After a summer break which feels like it has gone much too quickly, you come to the realisation that you will have to eventually return to school. For the majority of teachers the first day back will be INSET where you can mentally prepare yourself to transition into ‘school mode.’
All teachers in state maintained schools in England are required to attend five INSET days a year. There are examples of schools which have used all five INSET days in one week or schools which try and coincide INSET days with elections to reduce school closures. In Wales, schools will have an extra INSET day for the next three years to give teachers more time to prepare for the new curriculum being rolled out from 2022.
Headteachers must ensure these five days are used for training purposes, however, in terms of specific content it is up to each headteacher to decide the itinerary and objectives for the day. If you are interested in the legal requirements and history of INSET days we have published a support article which is included in our Knowledge Base.
There is always the debate on the quality and impact of CPD and new initiatives pushed during INSET. I’m sure the majority of teachers would appreciate more time preparing classrooms and lessons, setting up equipment and analysing class lists and timetables before the start of the academic year. Team building activities and whole-school in-depth analysis of Progress 8 scores are important activities but the delivery, timing and tone is key for how receptive teachers will be.
I’m sure we’ve all had weird and wonderful INSET days over the years. I remember one where all teachers were subjected to a slide show of Leonard Cohen concert snaps from one member of SLT who had a slight obsession with the singer. A slightly surreal opening 10 minutes but probably the most entertaining and memorable feature of the day.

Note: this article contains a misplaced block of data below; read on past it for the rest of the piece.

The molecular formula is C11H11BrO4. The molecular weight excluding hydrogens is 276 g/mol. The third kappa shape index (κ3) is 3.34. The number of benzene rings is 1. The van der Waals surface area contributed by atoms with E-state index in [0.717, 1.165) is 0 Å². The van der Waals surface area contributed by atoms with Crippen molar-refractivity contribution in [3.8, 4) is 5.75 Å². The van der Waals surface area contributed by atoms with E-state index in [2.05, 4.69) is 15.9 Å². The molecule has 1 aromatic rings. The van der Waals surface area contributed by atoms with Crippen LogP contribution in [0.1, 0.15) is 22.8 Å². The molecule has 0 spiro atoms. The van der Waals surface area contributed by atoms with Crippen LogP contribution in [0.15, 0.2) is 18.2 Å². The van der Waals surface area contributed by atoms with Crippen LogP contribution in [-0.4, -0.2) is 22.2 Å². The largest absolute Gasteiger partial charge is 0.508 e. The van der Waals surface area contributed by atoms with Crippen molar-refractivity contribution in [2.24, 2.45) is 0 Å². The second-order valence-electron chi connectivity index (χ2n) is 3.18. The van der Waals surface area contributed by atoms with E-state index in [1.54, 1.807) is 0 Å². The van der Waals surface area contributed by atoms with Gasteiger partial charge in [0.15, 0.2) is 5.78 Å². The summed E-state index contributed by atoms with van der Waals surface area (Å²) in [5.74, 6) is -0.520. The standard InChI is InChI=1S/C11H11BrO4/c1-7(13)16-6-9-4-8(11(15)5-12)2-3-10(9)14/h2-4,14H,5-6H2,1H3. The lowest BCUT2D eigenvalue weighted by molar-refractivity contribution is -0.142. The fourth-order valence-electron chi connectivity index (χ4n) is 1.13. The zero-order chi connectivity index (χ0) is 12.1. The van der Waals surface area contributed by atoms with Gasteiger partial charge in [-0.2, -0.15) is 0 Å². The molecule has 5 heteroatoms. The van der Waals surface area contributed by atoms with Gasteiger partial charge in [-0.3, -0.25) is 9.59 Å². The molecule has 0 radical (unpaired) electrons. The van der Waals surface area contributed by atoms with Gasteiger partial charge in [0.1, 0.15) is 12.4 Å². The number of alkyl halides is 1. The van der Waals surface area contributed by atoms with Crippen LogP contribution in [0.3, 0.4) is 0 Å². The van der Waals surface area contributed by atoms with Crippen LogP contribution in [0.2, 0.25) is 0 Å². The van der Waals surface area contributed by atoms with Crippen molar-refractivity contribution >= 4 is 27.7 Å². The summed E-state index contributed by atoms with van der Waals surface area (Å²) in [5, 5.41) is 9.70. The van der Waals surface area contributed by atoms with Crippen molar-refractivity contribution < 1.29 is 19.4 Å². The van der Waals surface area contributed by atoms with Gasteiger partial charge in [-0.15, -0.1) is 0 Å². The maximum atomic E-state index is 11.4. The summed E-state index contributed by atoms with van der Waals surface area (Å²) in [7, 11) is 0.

For new teachers at large secondary schools INSET days can be terrifying. During my first INSET day I was told I couldn’t sit next to a particular member of staff because I hadn’t earnt the right to sit next to him. Talk about a warm welcome. They can also be very stressful, one assistant headteacher first greeted me with “Where are the schemes of work and I hope you have updated them all”, where a more appropriate “how was your summer holidays” could have been a more suitable welcome.
The first INSET day back can be an anxiety inducing experience for NQTs to seasoned veterans. Schools will want to ensure INSET days are a productive use of teachers’ time, contributing towards professional development and teaching ‘readiness.’ No-one likes to have their time wasted and teachers can be the harshest of critics when receiving content from others. The quality of INSET will differ from school to school and one would like to think schools will self-analyse their effectiveness and take on board feedback from staff.
When the pupils return and you revert to the routine of your timetable, INSET can be a distant memory. With five days a year dedicated to INSET there is a real opportunity to have them tightly- honed and organsied, informational and entertaining where every teacher should be looking forward to them rather than being sceptical about what may be laying in wait for them.